One sunny Saturday i went to the market to shop for not just a few things but a lot of stuff for the house. Usually that kind of foodstuff shopping will require hiring the services of people we call “Alabaru” ( Goods carrier) in Yoruba language.
Interestingly at the busy market you find mostly women carrying a big pan, while the men carry goods on a wheel barrow. When i have a lot of goods to carry i don’t like engaging the services of the elderly or pregnant women for that matter. So on this day i had this woman who was so heavily pregnant following me around insisting that she wanted to help me carry my goods even when i wasn’t done shopping. After a while i asked her if she could carry the goods and i had a lot! She pleaded with me so much that i had to give in. I helped to lift the goods unto her head, that effort in itself resulted into a lot of sweating. I almost changed my mind again but she bravely balanced the pan containing all my shopping items on her head. Then we began the walk to the car park. Usually i make sure i walk behind the person carrying my goods because you never know someone might just disappear with all your goods in such a busy market. But on this day, this heavily pregnant Alabaru woman moved at such a slow pace that i had to walk past her and wait a few times in order for her to catch up with me. The sun was high and hot plus she was sweating profusely. ” I kept asking her, are you sure you are ok?” Each time she would reply, “mummy mo wa paa” ( I am fine ma). Finally we got to the car park and i just couldn’t let her go without finding out a few things. I asked her about her husband and inquired into whether she had registered with any hospital. She said she had but was trying to raise money to buy her delivery items ( cotton wool, clamp cord, methylated spirit, baby’s first cloths etc) as required by the health centre. Her husband or should i say the man responsible for the pregnancy was not willing to support her. This woman must find a way to support herself.
I felt so sorry for her. Women like this Alabaru woman struggle with poverty and they bravely fend for themselves and the babies in their womb. Many women who are low income earners in Africa refuse to register for antenatal at the hospital. When they finally manage to do they end up giving birth in unsafe places/condition because they can not afford necessary delivery kits. Women like me didn’t share her experience. I was equipped with the knowledge of safe delivery and motherhood; i was equipped with the resources to register, even pay money for the delivery of my babies at probably a private hospital. I was lucky to have gone to school, to be educated and therefore armed with skills that puts me on a pedestal above poverty.
Many girls and women like this Alabaru comb our market places doing menial jobs and earn money that is just enough to get a meal or two for each day. Sometimes they have to go hungry. Added to that is their exposure to street men who take advantage of them sexually. A lot of times this results in pregnancy and the man would of course move unto other vulnerable girls and women. If only this pregnant Alabaru had the opportunity to go to school, to get an education,perhaps she would not be in the hot sun carrying my goods. I looked at her and wondered if she would not add up to the data of the maternal and child mortality rate we are so desperately trying to reduce. Poverty is a major contributor to maternal mortality.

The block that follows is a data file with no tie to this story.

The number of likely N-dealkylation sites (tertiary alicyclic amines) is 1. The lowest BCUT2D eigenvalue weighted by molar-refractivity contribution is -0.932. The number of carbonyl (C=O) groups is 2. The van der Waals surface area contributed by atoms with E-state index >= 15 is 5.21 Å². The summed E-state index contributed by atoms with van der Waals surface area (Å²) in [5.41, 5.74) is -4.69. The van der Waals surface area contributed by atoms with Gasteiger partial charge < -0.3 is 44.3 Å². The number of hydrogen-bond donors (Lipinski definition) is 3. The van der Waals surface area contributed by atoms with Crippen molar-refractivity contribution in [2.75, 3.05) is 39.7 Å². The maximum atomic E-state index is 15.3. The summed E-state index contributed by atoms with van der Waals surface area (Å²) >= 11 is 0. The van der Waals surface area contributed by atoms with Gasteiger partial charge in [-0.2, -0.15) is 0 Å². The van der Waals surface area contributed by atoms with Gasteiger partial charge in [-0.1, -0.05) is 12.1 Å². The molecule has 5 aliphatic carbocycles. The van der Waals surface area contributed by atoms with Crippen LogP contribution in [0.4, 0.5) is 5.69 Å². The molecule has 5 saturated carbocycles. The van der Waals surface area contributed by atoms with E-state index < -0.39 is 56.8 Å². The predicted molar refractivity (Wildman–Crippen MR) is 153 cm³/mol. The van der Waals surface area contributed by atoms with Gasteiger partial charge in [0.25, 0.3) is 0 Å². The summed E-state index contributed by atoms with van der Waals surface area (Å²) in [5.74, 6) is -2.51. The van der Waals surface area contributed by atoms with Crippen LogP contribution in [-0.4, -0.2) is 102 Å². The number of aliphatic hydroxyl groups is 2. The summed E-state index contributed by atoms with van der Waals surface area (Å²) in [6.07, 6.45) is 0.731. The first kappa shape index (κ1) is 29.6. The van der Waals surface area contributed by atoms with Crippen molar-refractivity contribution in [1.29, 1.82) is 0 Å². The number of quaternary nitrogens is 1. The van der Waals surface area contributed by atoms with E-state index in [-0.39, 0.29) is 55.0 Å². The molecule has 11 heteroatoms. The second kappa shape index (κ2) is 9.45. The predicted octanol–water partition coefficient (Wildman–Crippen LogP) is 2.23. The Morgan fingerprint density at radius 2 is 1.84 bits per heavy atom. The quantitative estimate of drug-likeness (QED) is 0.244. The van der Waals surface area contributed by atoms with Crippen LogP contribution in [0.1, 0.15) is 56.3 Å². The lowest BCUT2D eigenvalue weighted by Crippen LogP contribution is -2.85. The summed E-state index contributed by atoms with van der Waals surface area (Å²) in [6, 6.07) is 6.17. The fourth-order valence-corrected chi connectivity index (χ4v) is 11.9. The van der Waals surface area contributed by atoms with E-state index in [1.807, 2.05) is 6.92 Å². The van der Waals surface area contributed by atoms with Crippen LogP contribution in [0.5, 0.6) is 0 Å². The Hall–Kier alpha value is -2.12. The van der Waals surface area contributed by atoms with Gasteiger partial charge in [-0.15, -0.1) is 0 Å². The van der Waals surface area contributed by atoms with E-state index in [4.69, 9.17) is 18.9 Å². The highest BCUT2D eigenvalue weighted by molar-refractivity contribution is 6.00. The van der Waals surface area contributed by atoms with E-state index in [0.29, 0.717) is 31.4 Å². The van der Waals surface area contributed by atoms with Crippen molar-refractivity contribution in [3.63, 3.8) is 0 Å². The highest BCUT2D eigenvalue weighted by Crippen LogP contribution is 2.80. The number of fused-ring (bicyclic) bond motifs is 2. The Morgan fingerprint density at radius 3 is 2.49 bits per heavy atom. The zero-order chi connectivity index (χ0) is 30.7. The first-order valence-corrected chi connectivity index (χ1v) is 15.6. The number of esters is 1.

I gave this woman my phone number and a sum of money ( though it was not enough for what she needed) hoping that she would use it to purchase what is needed and not spend it on food. As the car carrying i and my goods moved away from the market, i looked on in the mirror at the very pregnant Alabaru woman still standing in the sun helplessly. She buys a N5 sachet of cold water and pours it over her head to cool off the heat. I prayed and hoped in my heart that she and her baby would survive. My prayer was answered when a few weeks later i got a call from her saying that she had just delivered a beautiful baby girl. I did confirm this when some months later we met at the market again. She looked healthy, her baby was at an almost free day care centre within the market and she was still struggling to help shoppers carry their goods. It was a great relief to see that she was ok for now. The question now is – how long would she remain at that level? This Alabaru woman’s daughter may also not see the wall of a school if she can not afford the fees. Thus the circle of poverty may continue.
According to a UNFPA report, “A woman’s chance of dying or becoming disabled during pregnancy and childbirth is closely connected to her social and economic status. The Alabaru woman was lucky to have had a safe delivery but many other women struggling with poverty are not so lucky. Therefore the education level of more women particularly in the rural communities and at the grassroots needs to improve. My proffered solution to that is provision of a viable adult education programme and also ensuring that more girls go to school. I’d say catch them young. How do we achieve this? Government, communities, families, everyone need to invest in educating our girls. As we make these efforts then we can begin to see the ripple effect in improved social and economic status of women and eventually much less maternal and child mortality rates.
Photo 1 credit: www.nation.co.ke
Photo 2 credit: www.travelstart.com.ng
By Adebisi Adetunji